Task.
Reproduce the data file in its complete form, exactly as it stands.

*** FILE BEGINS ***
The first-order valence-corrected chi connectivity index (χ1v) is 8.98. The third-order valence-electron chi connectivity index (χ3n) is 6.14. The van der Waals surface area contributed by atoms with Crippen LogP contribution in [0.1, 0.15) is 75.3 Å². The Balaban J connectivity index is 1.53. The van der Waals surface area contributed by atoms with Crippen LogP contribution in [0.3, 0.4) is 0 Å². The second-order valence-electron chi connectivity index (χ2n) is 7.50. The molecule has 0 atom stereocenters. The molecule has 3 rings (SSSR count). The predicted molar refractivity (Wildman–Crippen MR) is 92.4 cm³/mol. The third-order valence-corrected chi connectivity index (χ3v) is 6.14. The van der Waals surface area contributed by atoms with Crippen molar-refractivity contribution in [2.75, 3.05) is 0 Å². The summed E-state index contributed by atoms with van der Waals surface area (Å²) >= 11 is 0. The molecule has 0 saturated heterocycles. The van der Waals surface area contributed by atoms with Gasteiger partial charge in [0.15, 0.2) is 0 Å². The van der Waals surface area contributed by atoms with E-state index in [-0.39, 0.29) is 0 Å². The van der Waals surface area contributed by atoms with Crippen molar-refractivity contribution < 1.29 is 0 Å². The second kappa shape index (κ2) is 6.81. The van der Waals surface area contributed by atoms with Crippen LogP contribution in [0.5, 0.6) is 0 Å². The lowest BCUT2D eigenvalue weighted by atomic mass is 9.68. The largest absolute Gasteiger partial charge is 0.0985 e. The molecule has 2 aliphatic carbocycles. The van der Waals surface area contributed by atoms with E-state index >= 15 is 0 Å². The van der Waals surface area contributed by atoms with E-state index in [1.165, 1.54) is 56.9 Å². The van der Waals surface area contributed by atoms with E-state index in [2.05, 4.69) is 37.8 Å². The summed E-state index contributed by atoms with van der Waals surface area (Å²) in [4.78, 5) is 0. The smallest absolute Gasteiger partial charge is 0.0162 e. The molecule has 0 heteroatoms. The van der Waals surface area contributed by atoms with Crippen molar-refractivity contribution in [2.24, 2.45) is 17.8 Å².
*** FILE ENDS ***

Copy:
The first-order valence-corrected chi connectivity index (χ1v) is 8.98. The third-order valence-electron chi connectivity index (χ3n) is 6.14. The van der Waals surface area contributed by atoms with Crippen LogP contribution in [0.1, 0.15) is 75.3 Å². The Balaban J connectivity index is 1.53. The van der Waals surface area contributed by atoms with Crippen LogP contribution in [0.3, 0.4) is 0 Å². The second-order valence-electron chi connectivity index (χ2n) is 7.50. The molecule has 0 atom stereocenters. The molecule has 3 rings (SSSR count). The predicted molar refractivity (Wildman–Crippen MR) is 92.4 cm³/mol. The third-order valence-corrected chi connectivity index (χ3v) is 6.14. The van der Waals surface area contributed by atoms with Crippen molar-refractivity contribution in [2.75, 3.05) is 0 Å². The summed E-state index contributed by atoms with van der Waals surface area (Å²) >= 11 is 0. The molecule has 0 saturated heterocycles. The van der Waals surface area contributed by atoms with Gasteiger partial charge in [0.15, 0.2) is 0 Å². The van der Waals surface area contributed by atoms with E-state index in [-0.39, 0.29) is 0 Å². The van der Waals surface area contributed by atoms with Crippen molar-refractivity contribution < 1.29 is 0 Å². The second kappa shape index (κ2) is 6.81. The van der Waals surface area contributed by atoms with Crippen LogP contribution in [0.5, 0.6) is 0 Å². The lowest BCUT2D eigenvalue weighted by atomic mass is 9.68. The largest absolute Gasteiger partial charge is 0.0985 e. The molecule has 2 aliphatic carbocycles. The van der Waals surface area contributed by atoms with E-state index >= 15 is 0 Å². The van der Waals surface area contributed by atoms with E-state index in [1.165, 1.54) is 56.9 Å². The van der Waals surface area contributed by atoms with E-state index in [2.05, 4.69) is 37.8 Å². The summed E-state index contributed by atoms with van der Waals surface area (Å²) in [4.78, 5) is 0. The smallest absolute Gasteiger partial charge is 0.0162 e. The molecule has 0 heteroatoms. The van der Waals surface area contributed by atoms with Crippen molar-refractivity contribution in [2.24, 2.45) is 17.8 Å².